Life as a travelling musician

Posted on: 7th June, 2018

Category: Music Box

Contributor: Gary Hannon

Gary Hannon DJs a music show on AtlanticRadio.ie. He plays with the Clonakilty Jazz Collective every Monday night in the Emmet Hotel and once per month on Sunday afternoons in De Barra’s, both in Clonakilty.

The travelling entertainer is a lifestyle that is nearly as old as civilisation, be it in the form of a bard, musician, poet, part of a touring troupe, or simply by those spreading the latest from the North, East, West and South. It is a good sign of our society that, in these days of constant, instant electronic connectivity, this is still a viable lifestyle choice.

With his long hair, beard, and given that he seemingly never sins, Christophe Capewell exudes the aura of a Christ-like being. Humble, talented and gentle, he is not just softly-spoken, but he is softly-being. Christophe has little or no ego too, so who better to get an accurate, honest account of the life of a travelling musician than from him?

Most of his travels have been as one of the two longstanding members of the folk band The Rubber Wellies along with Harry Bird, with whom he has toured for a decade. He says that they are “fiercely independent.” Perhaps this is the key to their longevity? Christophe agrees. “I’ve seen too many musicians get contracts and deals, and then things go pear-shaped and they lose their creative input.”

Christophe explains how it all began for him as a musician. “I started at school playing violin, piano, playing in string groups and orchestras, and playing bass in a grunge band. I then studied a degree in music in England. I’ve been playing ever since in folk bands, trad bands, filling in with a lot of Irish bands and singers. I came over for the Fleadh in 2004 and had the craic, and then moved to Dublin and haven’t looked back really. I have been full time playing music for the last 10 years.”

“Someone like me, I’m not a front man, so I have to tip away at doing different things. It’s great—it keeps things interesting and varied. You have to flexible—I do composing, string arrangements, theatre work, producing, etc.”

Christophe says that he is well aware of the long history and tradition of travelling musicians. “It’s great – first coming to Ireland I’d come around to friend’s parent’s houses for food or a cup of tea, and they would be like, ‘Oh you’re a fiddle player, play a tune.’ And it was such a nice exchange – of food and the craic for playing a few tunes. That wouldn’t really happen in Britain as much. It’s a nice life exchange – of time and energy – it is very special. That’s the way to go. I mean if possible, that would be the preferred path in life.”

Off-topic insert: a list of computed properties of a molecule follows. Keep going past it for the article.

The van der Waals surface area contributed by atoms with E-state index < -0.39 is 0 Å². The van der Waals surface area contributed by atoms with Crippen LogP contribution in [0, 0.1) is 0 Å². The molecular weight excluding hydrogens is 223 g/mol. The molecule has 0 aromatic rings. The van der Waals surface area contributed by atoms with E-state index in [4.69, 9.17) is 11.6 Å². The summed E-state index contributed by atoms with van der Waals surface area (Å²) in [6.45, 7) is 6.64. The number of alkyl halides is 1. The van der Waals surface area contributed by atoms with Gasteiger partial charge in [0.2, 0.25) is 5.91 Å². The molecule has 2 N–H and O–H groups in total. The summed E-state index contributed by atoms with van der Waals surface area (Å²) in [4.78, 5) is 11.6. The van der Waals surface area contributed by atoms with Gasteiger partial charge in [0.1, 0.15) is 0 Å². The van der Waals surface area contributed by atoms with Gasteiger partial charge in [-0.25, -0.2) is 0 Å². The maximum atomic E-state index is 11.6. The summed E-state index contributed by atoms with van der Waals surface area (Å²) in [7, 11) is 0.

What are the best parts of being a travelling musician? “Playing music and getting to meet people as you travel around, seeing the world. It’s a great job – we’re very blessed. The worst parts are probably the e-mails and admin…and travelling sometimes can be hard, like long journeys in a small car.”

But would he recommend it? “Definitely, but it’s a hard auld path. It’s not all easy, but it’s great – it’s very rewarding. I really enjoy it, especially what we do with The Wellies. It is very uplifting – the songs and the craic we have onstage. It’s great to see how the audience reacts. The room changes after a gig. It’s lovely to soak it in and enjoy the happiness that the gig has created. We’re very lucky to have that with The Wellies. To have the sense of uplifting energy with Harry, it’s great. It’s not generally the case with a lot of bands that I play with. Sometimes it’s more serious and that’s great too – a different vibe.”

What advice does he have for budding musicians? “You have to be true to your heart. You have to have a lot of belief that you’re on the right path. I’m really lucky in that the various projects I’m working on appeal to me. That’s what you must aim for.”   

What does he like about playing in West Cork? “Coming to West Cork is always a treat! It’s been a few years since we’ve played there, so really looking forward to it. We always try to factor in a couple of days off when we’re not playing, to go for walks and swims and meet friends.”

And finally, what are his plans for the rest of the year? “I am working on a few albums, including West Cork’s own Marcella O’Sullivan’s second album, my own debut album of soundtrack music, touring with Lisa O’Neill, a 10-year celebratory tour for The Rubber Wellies taking in Germany and the UK, and acting and playing the soundtrack for a 56-date run of A Christmas Carol in Bristol later in the year.” Who said that the life a travelling musician was simple?

I have seen The Rubber Wellies perform on many occasions, and I can attest to a truly original and thoroughly enjoyable experience! If you want to see them, get to Ballydehob for the Fastnet Maritime and Folk Festival to see them in Levis’s at 7pm on June 17, a “pass the hat gig”, (i.e. donations); or on June 20 in De Barra’s, for €7 from debarra.ie.

My gig of the month is Sam Amidon in De Barra’s June 6 at 9pm. Tickets €15 from debarra.ie.

If you have any comments or events, you can contact me by email gary@westcorkpeople.ie.

 

Above: Christophe Capewell.  Pic: Vanessa Jordan.

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